Thursday, September 13, 2012
Lets talk about gooseneck towing... Something I do a couple times a week, every week, and have for years. Thats my rig pictured above. There are definite advantages to gooseneck trailers but also drawbacks and equipment requirements that need to be considered. And while I don't claim to be the worlds foremost expert on this topic, I do have lots of first hand experience as a gooseneck user and I have sold hitches for years my truck accessory store. I'll be glad to share some of what I know with you.
Here are a few of the key advantages of using a gooseneck trailer as opposed to a bumper pull or receiver hitch pull: 1) gooseneck trailers pivot closer to the center of the vehicle so the turning radius is tighter giving you more maneuverability. In fact depending on the truck being used, many rigs can turn the trailer beyond 90 degrees... something you definitely can not do with a bumper pull 2) gooseneck trailers distribute the weight of the load more evenly for greater stability, especially for heavy loads. Thus they don't tend to sway or fishtail like a bumper pull trailer can do 3) goosenecks can be designed to carry much heavier loads, with many gooseneck hitches having up to a 30,000 lb. towing capacity. That why you often see them used for towing heavy equipment, multiple cars, and livestock. And the extra space over the tailgate area and hitch can be used for other purposes such as living quarters.
With all that being said, there are also disadvantages as well. These include: 1) you have to climb in the truck bed to hook up the hitch and safety chains 2) this is not a versatile trailer that can be pulled by pretty much any vehicle with a bumper or receiver hitch. You have to have a truck equipped with a gooseneck hitch that has the capacity to pull the rated weight 3) because gooseneck trailers are generally bigger and heavier, they are also generally more expensive and the towing truck has to be outfitted with a generally more expensive hitch. 3) some types of truck bed covers cannot be used with a gooseneck hitch 4) if the truck and loaded trailer exceed 10,000 lbs, it may be classified as a commercial vehicle.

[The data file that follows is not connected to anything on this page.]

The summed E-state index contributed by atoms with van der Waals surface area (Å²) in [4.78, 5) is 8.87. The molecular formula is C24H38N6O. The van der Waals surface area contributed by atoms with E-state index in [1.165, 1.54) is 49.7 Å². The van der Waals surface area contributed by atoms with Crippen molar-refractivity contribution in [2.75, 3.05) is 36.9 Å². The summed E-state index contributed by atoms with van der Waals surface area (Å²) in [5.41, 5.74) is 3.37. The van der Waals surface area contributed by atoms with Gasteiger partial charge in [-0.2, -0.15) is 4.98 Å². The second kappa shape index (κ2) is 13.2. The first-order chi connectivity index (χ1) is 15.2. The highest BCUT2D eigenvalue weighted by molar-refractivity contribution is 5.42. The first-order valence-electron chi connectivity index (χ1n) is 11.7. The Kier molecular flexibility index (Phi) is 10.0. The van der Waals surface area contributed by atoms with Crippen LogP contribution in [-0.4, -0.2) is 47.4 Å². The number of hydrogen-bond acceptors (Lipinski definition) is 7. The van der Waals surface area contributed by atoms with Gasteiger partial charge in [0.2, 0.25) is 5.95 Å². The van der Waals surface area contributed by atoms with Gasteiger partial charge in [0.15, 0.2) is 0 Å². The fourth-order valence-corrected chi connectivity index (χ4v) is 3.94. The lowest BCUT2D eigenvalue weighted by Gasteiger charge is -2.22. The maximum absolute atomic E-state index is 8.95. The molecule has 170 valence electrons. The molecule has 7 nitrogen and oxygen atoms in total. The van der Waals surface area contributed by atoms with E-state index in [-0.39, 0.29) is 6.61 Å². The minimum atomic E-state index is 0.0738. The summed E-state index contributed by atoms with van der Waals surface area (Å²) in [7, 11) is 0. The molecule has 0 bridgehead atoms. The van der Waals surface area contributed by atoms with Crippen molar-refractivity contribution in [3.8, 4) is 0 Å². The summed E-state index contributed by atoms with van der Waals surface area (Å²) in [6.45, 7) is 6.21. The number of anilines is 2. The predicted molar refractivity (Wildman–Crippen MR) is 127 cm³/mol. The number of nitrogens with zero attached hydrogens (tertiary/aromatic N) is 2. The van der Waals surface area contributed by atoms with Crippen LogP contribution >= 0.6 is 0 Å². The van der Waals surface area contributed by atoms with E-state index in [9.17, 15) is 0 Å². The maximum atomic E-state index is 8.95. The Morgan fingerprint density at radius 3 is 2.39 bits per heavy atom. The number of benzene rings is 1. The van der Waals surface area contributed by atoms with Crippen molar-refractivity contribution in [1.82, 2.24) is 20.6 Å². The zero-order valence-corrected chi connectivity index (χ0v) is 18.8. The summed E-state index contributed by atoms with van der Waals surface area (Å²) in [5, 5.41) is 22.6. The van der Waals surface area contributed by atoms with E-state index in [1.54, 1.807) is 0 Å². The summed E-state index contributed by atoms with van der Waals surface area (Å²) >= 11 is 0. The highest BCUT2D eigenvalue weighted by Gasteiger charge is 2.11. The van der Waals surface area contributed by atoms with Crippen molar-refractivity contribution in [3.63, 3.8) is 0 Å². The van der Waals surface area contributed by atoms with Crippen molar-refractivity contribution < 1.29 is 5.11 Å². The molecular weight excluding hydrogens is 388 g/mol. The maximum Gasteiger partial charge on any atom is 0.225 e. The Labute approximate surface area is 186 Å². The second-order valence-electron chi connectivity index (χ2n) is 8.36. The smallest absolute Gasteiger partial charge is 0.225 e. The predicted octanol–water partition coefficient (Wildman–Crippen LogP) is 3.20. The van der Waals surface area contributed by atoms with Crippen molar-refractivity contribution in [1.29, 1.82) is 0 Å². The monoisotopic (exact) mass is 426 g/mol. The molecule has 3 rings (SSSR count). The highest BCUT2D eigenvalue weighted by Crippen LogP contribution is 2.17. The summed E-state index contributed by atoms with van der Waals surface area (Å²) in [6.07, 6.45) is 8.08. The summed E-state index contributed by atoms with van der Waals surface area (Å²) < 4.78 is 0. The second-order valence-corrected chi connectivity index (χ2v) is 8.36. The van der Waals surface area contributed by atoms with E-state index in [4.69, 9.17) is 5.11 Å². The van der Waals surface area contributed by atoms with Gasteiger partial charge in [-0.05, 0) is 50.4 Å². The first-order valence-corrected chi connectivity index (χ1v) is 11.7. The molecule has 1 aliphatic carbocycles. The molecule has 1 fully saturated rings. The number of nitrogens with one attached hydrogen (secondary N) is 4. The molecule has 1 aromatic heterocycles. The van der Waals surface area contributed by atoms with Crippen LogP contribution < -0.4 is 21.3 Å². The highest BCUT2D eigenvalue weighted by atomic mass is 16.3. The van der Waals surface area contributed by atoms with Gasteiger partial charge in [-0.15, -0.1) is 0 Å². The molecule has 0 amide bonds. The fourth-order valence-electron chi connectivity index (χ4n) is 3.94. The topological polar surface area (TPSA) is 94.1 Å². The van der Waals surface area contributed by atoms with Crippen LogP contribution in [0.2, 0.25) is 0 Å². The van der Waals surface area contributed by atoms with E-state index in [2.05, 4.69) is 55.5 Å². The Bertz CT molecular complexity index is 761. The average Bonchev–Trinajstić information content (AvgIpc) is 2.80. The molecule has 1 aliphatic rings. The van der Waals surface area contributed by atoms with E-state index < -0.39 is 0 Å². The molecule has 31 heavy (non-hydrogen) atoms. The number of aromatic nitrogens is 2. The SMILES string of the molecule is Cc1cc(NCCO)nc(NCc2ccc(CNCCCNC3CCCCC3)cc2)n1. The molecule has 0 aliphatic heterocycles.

One of the biggest considerations in thinking about towing a gooseneck hitch is "Can my truck pull that trailer". Towing capacity and safety are two important considerations. An easy way to get a quick idea of how much your truck can pull is to look up the truck models specs in the owners manual or online. Find the Gross Combined Weight Rating GCWR which is the maximum allowable weight of the combined truck and trailer. Then find the Gross Vehicle Weight GVW which is the weight of the truck. Now subtract the trucks weight from the combined weight and you will have a good idea of how heavy a loaded trailer you can tow. Note I said "loaded trailer". My trailer in the picture weighs 5500 lbs. empty... but put in 75 gallons of water, 3 horses, and all my gear, and it gets up close to 10,000 lbs. pretty quickly. Again using my truck for an example the GCWR combined weight rating is 23,000 lb. and my truck weight is 6750 lbs. giving me approximately 16250 lbs. loaded trailer capacity. So my loaded 10,000 lb trailer is safely within the capacity of my truck. Briefly, other safety considerations are the towing capacity of the hitch you are installing, correct wiring installed to operate the trailer lights and braking system, and familiarizing yourself with the operating capabilities and feel of the combined rig before you hit the open road.
Lastly, lets talk about hooking up the trailer to the truck. The gooseneck coupler has a latching mechanism, usually a handle, that needs to be put in the latched position to avoid the coupler opening while driving. Hook up the safety chains! They are an integral part of gooseneck hitch design and need to be used every time you tow. Plug in the wiring plug. You can plug it into the plug on the bumper but because of the inherent risk of the wire being caught on something or hanging up on extreme turns, many people have an additional plug installed in the bed of the truck so the wiring stays contained within the truck bed. Alignment while backing takes some practice. Aids to do this are cameras which nowadays aren't really expensive or magnetic rods that stick on the bed as indicators among others. I have a friend who has a string stretched across his be so he knows where to stop. I personally always pickup a small rock or something and put it dead center at the back of my bed to help me line the hitch up on the center of the bed. There are lots of tricks but with a little practice you,ll pick it up quickly. Hope some of this helps... Now get out there and have some fun or get some work done!